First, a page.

Wave Broadband will unleash a 1-Gigabit service in one area of Seattle starting next month. Through a subdivision, CondoInternet, Wave Broadband has seemingly beaten Google Fiber, Comcast and CenturyLink to the 1-Gigabit punch with its plans to offer the service to every home in Seattle’s Eastlake neighborhood, according to a blog in The Seattle Times.
Cisco Systems Inc. posted stronger-than-expected first-quarter results on Wednesday. It also announced that its chief financial officer will step down. The seller of routers, switches, software and services said its net income totaled $1.83 billion, or 35 cents per share.
Comcast CEO Brian Roberts is moving "full steam ahead" with the company's proposed $45 billion acquisition of Time Warner Cable despite the uncertainty raised by President Barack Obama's call for tougher regulations on high-speed Internet service providers. Roberts said Comcast Corp. still intends to spend about $20 billion during the next two years to improve its Internet service and other products.
Google is remixing the music on its YouTube video site with the addition of ad-free subscription service "Music Key" and a new format designed to make it easier to find millions of songs that can still be played for free. The subscription service is part of Google's effort to mine more revenue from YouTube as the video site approaches the 10th anniversary of its inception.
Infographic: More and more people are using their tablets for viewing linear content. Ad placement (and viewing) in broadband content is increasing significantly. That's true not only of long-form content but also of short-form content and everything in between.
JEA first deployed its FTTH network over a decade ago, with the expectation that deploying fiber could support the community’s evolution into a globally connected commercial center. West Tennessee has historically been an agricultural region.
If the FCC were to attempt to reclassify broadband as a communications service under Title II, the industry will immediately sue to block the move, AT&T Randall Stephenson vowed. Furthermore, communications companies will stop investing in their networks.
Time Warner Cable Business Class is enabling OhioHealth, which a not-for-profit system of healthcare facilities based in central Ohio, connect patients and physicians with telemedicine services. In addition to triple play services, Time Warner Cable Business Class (TWCBC) is providing OhioHealth with its 100 Mbps point-to-point Ethernet private line (EPL) fiber circuits to connect 50 care sites across the state.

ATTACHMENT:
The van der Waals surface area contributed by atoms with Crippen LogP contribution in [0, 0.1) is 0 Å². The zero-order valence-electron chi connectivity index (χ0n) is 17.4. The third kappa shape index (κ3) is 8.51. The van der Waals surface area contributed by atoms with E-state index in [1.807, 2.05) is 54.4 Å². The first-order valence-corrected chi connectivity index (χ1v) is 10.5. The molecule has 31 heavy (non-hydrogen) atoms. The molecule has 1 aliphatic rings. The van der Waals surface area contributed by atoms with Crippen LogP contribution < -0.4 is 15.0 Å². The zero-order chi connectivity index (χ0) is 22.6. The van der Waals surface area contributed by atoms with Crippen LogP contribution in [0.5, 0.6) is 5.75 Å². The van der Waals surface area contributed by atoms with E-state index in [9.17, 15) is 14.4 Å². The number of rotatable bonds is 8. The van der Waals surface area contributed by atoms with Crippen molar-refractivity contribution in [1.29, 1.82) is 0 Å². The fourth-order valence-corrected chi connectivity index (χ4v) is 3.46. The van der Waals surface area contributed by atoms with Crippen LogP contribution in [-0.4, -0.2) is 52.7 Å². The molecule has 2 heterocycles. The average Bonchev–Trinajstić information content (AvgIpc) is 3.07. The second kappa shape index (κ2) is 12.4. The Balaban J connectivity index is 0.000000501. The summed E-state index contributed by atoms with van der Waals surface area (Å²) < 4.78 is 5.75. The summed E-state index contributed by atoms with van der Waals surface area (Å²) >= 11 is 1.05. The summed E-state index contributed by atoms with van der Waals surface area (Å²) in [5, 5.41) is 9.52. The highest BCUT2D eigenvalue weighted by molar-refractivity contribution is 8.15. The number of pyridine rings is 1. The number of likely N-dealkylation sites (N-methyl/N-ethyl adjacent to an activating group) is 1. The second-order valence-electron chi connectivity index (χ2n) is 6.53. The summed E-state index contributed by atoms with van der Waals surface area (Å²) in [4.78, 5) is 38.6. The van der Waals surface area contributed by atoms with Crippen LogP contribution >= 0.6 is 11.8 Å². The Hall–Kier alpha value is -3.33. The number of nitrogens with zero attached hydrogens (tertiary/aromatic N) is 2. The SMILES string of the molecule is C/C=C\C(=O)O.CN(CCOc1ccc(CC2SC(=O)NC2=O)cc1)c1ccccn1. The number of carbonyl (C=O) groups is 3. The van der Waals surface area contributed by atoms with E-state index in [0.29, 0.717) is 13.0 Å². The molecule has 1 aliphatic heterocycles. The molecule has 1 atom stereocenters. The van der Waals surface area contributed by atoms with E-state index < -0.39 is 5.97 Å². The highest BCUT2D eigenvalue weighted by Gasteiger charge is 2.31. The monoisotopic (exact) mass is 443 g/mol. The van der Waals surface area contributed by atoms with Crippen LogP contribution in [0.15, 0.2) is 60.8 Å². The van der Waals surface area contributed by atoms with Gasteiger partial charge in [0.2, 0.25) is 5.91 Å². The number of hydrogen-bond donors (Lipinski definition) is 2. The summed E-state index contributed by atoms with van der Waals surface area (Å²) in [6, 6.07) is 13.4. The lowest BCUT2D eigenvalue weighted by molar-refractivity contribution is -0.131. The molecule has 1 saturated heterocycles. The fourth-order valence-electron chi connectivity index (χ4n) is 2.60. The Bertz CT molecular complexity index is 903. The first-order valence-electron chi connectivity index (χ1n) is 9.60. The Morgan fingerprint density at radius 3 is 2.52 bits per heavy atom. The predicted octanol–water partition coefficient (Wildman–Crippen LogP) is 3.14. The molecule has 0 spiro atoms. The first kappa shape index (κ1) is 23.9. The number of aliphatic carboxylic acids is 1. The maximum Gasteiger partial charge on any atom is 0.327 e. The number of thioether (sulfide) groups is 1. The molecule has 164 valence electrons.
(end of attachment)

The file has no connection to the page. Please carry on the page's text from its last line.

AT&T CEO Randall Stephenson said his company couldn't afford to continue its fiber buildout until regualtory uncertainties were resolved. Stephenson's comments come just days after President Obama's strongest statement yet on the Net Neutrality debate. Obama urged the FCC to categorize ISPs under Title II, which would essentially make the Internet a public utility.
Yahoo is buying digital video advertising service BrightRoll for $640 million in the Internet company's latest attempt to boost its revenue after years filled mostly with financial futility. The acquisition announced Tuesday marks Yahoo's first major purchase since reaping a $9.4 billion windfall in September by selling part of its stake in a rapidly rising Internet star, Chinese e-commerce service Alibaba Group Holding Ltd.
Networking vendor Juniper Networks announced on Monday that CEO Shaygan Kheradpir resigned from the company after less than a year at the helm. Juniper Networks said that Kheradpir, who was also on the board of directors, resigned following “a review by the board of directors of his leadership and his conduct in connection with a particular negotiation with a customer."
Let's say President Barack Obama gets his way and high-speed Internet service providers are governed by the same U.S. regulations imposed on telephone companies 80 years ago. Depending on whom you listen to, the rules could unleash future innovation and create jobs — or stifle innovation and kill jobs. The divisive and often confusing debate has intensified now that Obama has entered the fray.